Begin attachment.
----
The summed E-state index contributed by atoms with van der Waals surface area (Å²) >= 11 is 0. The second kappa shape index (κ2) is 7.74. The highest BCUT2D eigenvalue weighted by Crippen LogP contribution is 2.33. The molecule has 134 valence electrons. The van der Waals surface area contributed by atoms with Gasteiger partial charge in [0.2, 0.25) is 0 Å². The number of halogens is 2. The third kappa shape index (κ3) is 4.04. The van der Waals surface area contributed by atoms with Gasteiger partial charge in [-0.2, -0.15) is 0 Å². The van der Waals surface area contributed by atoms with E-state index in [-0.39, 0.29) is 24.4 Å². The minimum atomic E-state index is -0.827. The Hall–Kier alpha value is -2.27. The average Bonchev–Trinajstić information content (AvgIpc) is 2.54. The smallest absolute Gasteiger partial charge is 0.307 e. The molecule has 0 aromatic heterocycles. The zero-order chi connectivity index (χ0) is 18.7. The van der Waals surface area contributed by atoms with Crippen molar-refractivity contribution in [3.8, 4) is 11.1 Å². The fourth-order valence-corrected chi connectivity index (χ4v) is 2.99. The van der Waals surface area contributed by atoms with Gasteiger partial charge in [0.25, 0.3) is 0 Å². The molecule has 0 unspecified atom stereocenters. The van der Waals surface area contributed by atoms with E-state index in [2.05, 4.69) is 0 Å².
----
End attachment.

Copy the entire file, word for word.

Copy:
The summed E-state index contributed by atoms with van der Waals surface area (Å²) >= 11 is 0. The second kappa shape index (κ2) is 7.74. The highest BCUT2D eigenvalue weighted by Crippen LogP contribution is 2.33. The molecule has 134 valence electrons. The van der Waals surface area contributed by atoms with Gasteiger partial charge in [0.2, 0.25) is 0 Å². The number of halogens is 2. The third kappa shape index (κ3) is 4.04. The van der Waals surface area contributed by atoms with Gasteiger partial charge in [-0.2, -0.15) is 0 Å². The van der Waals surface area contributed by atoms with E-state index in [-0.39, 0.29) is 24.4 Å². The minimum atomic E-state index is -0.827. The Hall–Kier alpha value is -2.27. The average Bonchev–Trinajstić information content (AvgIpc) is 2.54. The smallest absolute Gasteiger partial charge is 0.307 e. The molecule has 0 aromatic heterocycles. The zero-order chi connectivity index (χ0) is 18.7. The van der Waals surface area contributed by atoms with Crippen molar-refractivity contribution in [3.8, 4) is 11.1 Å². The fourth-order valence-corrected chi connectivity index (χ4v) is 2.99. The van der Waals surface area contributed by atoms with Gasteiger partial charge in [0.25, 0.3) is 0 Å². The molecule has 0 unspecified atom stereocenters. The van der Waals surface area contributed by atoms with E-state index in [2.05, 4.69) is 0 Å².